The music at the beginning and end of the documentary matches the content: it is a mechanical yet melodic humming with light piano.  It’s ethereal and fitting to the reflective sentiments described.  The filmmaker could have chosen harsher sounds or music since cranes do appear on loud construction sites, but instead she shows us a different part of existence.  The shots of the cranes are framed like photographs and the music is accompanied by the natural sound of “the city above.”  Quick cuts reveal many different landscapes with cranes and the unifying visual pieces are birds and airplanes that coast through the frames.  This adds cohesiveness to the images.  The natural sound of the machinery adds an authenticity and extra layer of “truth” to what could be a mundane story about a seemingly simple blue collar occupation.

Experiments in Lumiere

I often take long walks in Manhattan by myself.  Usually, I am killing time before an appointment or plans with a friend.  Either way, I bring myself into Manhattan not knowing what I will do or where I will go.  Sometimes I hit a familiar building, such as the Bobst Library or a Chipotle.  Other times I just…walk.  This is great exercise, but not just physically. It’s an exercise in paying attention, noticing, observing, absorbing.  I’m by myself a lot, so I often feel like some unnoticeable intruder who is secretly mentally recording the comings and goings and conversations of thousands of people while weaving through the grid.   I think it’s the only true way to get a feel for an atmosphere, when you’re not distracted by being late or commuting with a set destination in mind.  It has, however, made me really indecisive and picky about where I choose to spend my time.  “I’ll just walk a little further and see if there’s anything better.”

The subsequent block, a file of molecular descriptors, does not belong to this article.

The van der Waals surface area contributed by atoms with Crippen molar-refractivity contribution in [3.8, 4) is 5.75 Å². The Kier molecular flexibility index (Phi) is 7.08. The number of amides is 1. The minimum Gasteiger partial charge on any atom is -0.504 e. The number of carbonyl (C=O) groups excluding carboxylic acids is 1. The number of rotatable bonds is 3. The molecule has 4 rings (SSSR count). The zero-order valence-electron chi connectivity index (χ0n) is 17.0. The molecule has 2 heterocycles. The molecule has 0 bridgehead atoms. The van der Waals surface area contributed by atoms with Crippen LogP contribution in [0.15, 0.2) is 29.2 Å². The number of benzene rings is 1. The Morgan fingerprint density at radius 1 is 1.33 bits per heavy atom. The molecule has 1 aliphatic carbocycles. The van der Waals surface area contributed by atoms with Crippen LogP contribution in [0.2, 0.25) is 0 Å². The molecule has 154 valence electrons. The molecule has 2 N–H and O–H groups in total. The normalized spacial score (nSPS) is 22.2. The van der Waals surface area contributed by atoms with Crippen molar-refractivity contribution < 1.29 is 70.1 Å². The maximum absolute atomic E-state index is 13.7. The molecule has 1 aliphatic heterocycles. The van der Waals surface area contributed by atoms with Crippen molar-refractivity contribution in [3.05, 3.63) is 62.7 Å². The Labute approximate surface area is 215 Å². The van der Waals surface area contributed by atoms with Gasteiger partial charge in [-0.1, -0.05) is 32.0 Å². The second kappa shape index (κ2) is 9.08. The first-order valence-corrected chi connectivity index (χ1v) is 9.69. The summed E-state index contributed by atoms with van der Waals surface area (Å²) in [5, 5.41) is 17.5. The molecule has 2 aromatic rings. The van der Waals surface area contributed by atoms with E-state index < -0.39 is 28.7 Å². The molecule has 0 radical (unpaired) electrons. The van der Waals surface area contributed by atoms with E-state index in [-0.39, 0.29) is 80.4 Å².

This is the mindset with which I completed Assignment #8, where we had to record a minute-long video similar to the Lumiere Brothers. 1 minute, static shot, a three-act scene unfolding naturally.  As you guessed, I couldn’t limit myself to including just one.  The first one, though, is what I will submit as my assignment.  The other two are just for fun.

Connie Converse According to Gene Deitch

I am working on a documentary about Connie Converse.  Eventually, I hope to make it my thesis in the MA program here at The New School.  The documentary will not only ask the question “Who is Connie Converse?” but also, “Where did she go?” To those who knew her, Connie Converse was a daughter, a sister, a sister-in-law, a friend, a scholar, a poet, an artist, a political activist, a composer, and a musician. She was indeed all of those things, but as one can tell from her personal writings, Connie was much more. She was a human in a lifelong battle with herself. Each year brought more disappointment and loneliness as she struggled to connect herself to this world while seeking commercial success for her work. Faced with major surgery, an impending trip to be spent sober with her mother, and a crippling sense of failure, Connie Converse drove off in her Volkswagen bug leaving only notes of goodbye. The year was 1974 and she was 50 years old. Connie was never heard from again, and all we have left is a filing cabinet of papers and her haunting, beautiful Musicks.  She deserves the recognition and attention paid to her work that she always yearned for…and I will get it for her!